Friday, April 16, 2010

Blue Flowering Sage with Fiery Skipper Butterfly

This week I have photos of my sage herbs in flower. Not only does it taste great in my sauces and stews, it really looks beautiful in the garden. This Mediterranean native plant has been established for a few years and now lives on rainfall alone. It has tall spikes of blue flowers loved by bees, butterflies and hummingbirds. Technically you should pick your herbs right before they flower, but I usually don’t. I just run out whenever I need a little sage and use it fresh.

This is a great herb to sneak into your garden beds just for the flower show in spring. Nobody will suspect you are mixing your 'food plants' with your flowers. Sage grows three to four feet tall so if you have bulbs dying back they make a great cover to hide that brown foliage too.

Not only am I lucky enough to have fresh sage, I was also lucky enough to catch a Fiery Skipper (Hylephila phyleus) on one of the flowers. These are tiny butterflies with large eyes. They are also known as Lawn Skippers because they feed on grasses, especially Bermuda grass. They are just over an inch long and have a range from California towards the Atlantic and down into Baja and northern Mexico. They are yellowish orange brown with black markings. There was also a bee in there but I'm saving my bee exploits for another post.

For southern Californians it looks like another great weekend to get out and plant some veggies or native plants in your garden. And if it really does rain next week your new transplants will thank you. Happy gardening!

Friday, April 2, 2010

What's Blooming In Southern California This April

Wondering what to plant now that will bloom next spring? Here are a few drought tolerant ideas for you. All of these plants in my garden are growing on rainfall alone. OK, when it was 120 degrees last year I may have done a little watering, but that was it, really.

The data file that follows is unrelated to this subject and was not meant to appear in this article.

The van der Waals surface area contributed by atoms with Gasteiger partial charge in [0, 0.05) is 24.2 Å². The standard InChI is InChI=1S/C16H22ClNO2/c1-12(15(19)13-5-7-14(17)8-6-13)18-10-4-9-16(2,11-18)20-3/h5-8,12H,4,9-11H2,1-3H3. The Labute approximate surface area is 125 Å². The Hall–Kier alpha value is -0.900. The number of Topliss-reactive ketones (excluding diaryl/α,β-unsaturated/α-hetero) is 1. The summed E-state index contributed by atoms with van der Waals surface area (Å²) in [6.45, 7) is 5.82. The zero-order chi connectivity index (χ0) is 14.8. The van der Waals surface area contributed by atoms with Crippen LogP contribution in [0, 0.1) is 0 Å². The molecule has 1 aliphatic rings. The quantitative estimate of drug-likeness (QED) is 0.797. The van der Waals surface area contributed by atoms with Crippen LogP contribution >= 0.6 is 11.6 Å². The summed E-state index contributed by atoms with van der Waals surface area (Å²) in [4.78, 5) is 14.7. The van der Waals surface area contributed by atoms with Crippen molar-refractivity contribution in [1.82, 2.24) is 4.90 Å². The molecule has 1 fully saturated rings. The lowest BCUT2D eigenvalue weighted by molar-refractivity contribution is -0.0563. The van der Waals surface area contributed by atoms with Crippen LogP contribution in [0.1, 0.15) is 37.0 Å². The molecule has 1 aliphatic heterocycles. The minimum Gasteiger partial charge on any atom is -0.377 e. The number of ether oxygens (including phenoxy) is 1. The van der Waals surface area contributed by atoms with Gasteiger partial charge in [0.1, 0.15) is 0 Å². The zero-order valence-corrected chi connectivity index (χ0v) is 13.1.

I am impressed with the results. Take this as proof that a drought tolerant garden doesn't have to be all cactus or succulents. The key is either using California or western native plants or plants who come from places with similar climates.

Rock Rose: These Mediterranean natives are also called Cistus are hardy to about 15 degrees. They have beautiful big pink flowers of 5 petals with dark pink dots in the center of each petal. Colors range from white to dark purplish pink. The petals can look crinkly like crepe paper. These stay around two feet tall in my garden and need a bit of trimming to keep them from getting to rangy. They take full sun to part shade and are drought tolerant. The New Western Garden Book reports that they are good for erosion control on slopes.

Freesia Flowers: I picked up a bag of bulbs from the dollar store and was hooked! The purple batch is flowering now. Later there will be yellow and white ones. They smell too good to be left outside! These bulbs are native to South Africa; another match to my climate. They take full sun to part shade and are hardy to bout 20 degrees. When they are first sprouting they look a lot like a clump of grass; be careful not to trim them. These come in a myriad of colors. If you want the best fragrance steer away from the hybrids.

Daphne: This small, slow growing shrub is best suited to areas with part shade. In my garden it gets some shade and probably less water than it would prefer. Yet every year it is covered in beautiful pink blossoms after we get some rain. These are also trimmed into hedges, but I like mine wild and full of flowers better.

Mexican Sage: Another member of the salvia family and native to Mexico, this is salvia leucantha. They grow to about three feet tall in my garden, but can reach five or six feet. They are hardy to about 30 degrees. The back of the leaves are silvery and furry. I love the long spikes of purple flowers. They look best when they are trimmed back after flowering.

Now is a perfect time to get your spring planting started so get out there and let the rains help your plants get established. Good luck and happy gardening!


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